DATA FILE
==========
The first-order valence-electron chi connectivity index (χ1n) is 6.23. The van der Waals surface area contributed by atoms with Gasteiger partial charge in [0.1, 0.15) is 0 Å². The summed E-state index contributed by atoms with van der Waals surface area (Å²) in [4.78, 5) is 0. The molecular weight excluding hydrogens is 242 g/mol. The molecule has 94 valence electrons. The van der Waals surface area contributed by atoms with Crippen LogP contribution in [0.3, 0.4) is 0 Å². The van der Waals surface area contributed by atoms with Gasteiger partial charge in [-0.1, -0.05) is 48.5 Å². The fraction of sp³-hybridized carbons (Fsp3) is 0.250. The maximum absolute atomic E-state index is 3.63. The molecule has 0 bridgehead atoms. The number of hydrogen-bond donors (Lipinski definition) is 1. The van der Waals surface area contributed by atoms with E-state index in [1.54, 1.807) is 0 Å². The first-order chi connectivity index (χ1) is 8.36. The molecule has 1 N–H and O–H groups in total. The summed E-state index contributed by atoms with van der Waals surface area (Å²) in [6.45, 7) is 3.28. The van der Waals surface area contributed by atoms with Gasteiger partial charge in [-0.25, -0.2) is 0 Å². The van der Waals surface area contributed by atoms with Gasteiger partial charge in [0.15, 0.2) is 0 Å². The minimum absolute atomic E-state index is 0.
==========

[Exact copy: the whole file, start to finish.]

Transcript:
The first-order valence-electron chi connectivity index (χ1n) is 6.23. The van der Waals surface area contributed by atoms with Gasteiger partial charge in [0.1, 0.15) is 0 Å². The summed E-state index contributed by atoms with van der Waals surface area (Å²) in [4.78, 5) is 0. The molecular weight excluding hydrogens is 242 g/mol. The molecule has 94 valence electrons. The van der Waals surface area contributed by atoms with Crippen LogP contribution in [0.3, 0.4) is 0 Å². The van der Waals surface area contributed by atoms with Gasteiger partial charge in [-0.1, -0.05) is 48.5 Å². The fraction of sp³-hybridized carbons (Fsp3) is 0.250. The maximum absolute atomic E-state index is 3.63. The molecule has 0 bridgehead atoms. The number of hydrogen-bond donors (Lipinski definition) is 1. The van der Waals surface area contributed by atoms with E-state index in [1.54, 1.807) is 0 Å². The first-order chi connectivity index (χ1) is 8.36. The molecule has 1 N–H and O–H groups in total. The summed E-state index contributed by atoms with van der Waals surface area (Å²) in [6.45, 7) is 3.28. The van der Waals surface area contributed by atoms with Gasteiger partial charge in [-0.25, -0.2) is 0 Å². The van der Waals surface area contributed by atoms with Gasteiger partial charge in [0.15, 0.2) is 0 Å². The minimum absolute atomic E-state index is 0.